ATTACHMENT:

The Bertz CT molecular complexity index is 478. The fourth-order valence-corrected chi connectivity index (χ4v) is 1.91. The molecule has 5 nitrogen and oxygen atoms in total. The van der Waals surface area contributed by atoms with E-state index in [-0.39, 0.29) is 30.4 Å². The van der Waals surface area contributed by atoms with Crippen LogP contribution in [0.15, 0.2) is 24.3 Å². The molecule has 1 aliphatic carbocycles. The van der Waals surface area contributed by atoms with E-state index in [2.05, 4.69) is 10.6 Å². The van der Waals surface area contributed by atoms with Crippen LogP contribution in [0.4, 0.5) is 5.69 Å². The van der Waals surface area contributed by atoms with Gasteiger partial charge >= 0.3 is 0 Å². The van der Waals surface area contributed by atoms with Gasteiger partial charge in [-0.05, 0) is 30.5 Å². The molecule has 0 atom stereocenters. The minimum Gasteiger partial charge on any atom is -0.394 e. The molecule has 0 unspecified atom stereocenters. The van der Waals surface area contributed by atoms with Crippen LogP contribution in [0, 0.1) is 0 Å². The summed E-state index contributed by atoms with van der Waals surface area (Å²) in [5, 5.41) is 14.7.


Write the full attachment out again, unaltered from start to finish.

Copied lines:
The Bertz CT molecular complexity index is 478. The fourth-order valence-corrected chi connectivity index (χ4v) is 1.91. The molecule has 5 nitrogen and oxygen atoms in total. The van der Waals surface area contributed by atoms with E-state index in [-0.39, 0.29) is 30.4 Å². The van der Waals surface area contributed by atoms with Crippen LogP contribution in [0.15, 0.2) is 24.3 Å². The molecule has 1 aliphatic carbocycles. The van der Waals surface area contributed by atoms with E-state index in [2.05, 4.69) is 10.6 Å². The van der Waals surface area contributed by atoms with Crippen LogP contribution in [0.4, 0.5) is 5.69 Å². The van der Waals surface area contributed by atoms with Gasteiger partial charge >= 0.3 is 0 Å². The van der Waals surface area contributed by atoms with Gasteiger partial charge in [-0.05, 0) is 30.5 Å². The molecule has 0 atom stereocenters. The minimum Gasteiger partial charge on any atom is -0.394 e. The molecule has 0 unspecified atom stereocenters. The van der Waals surface area contributed by atoms with Crippen LogP contribution in [0, 0.1) is 0 Å². The summed E-state index contributed by atoms with van der Waals surface area (Å²) in [5, 5.41) is 14.7.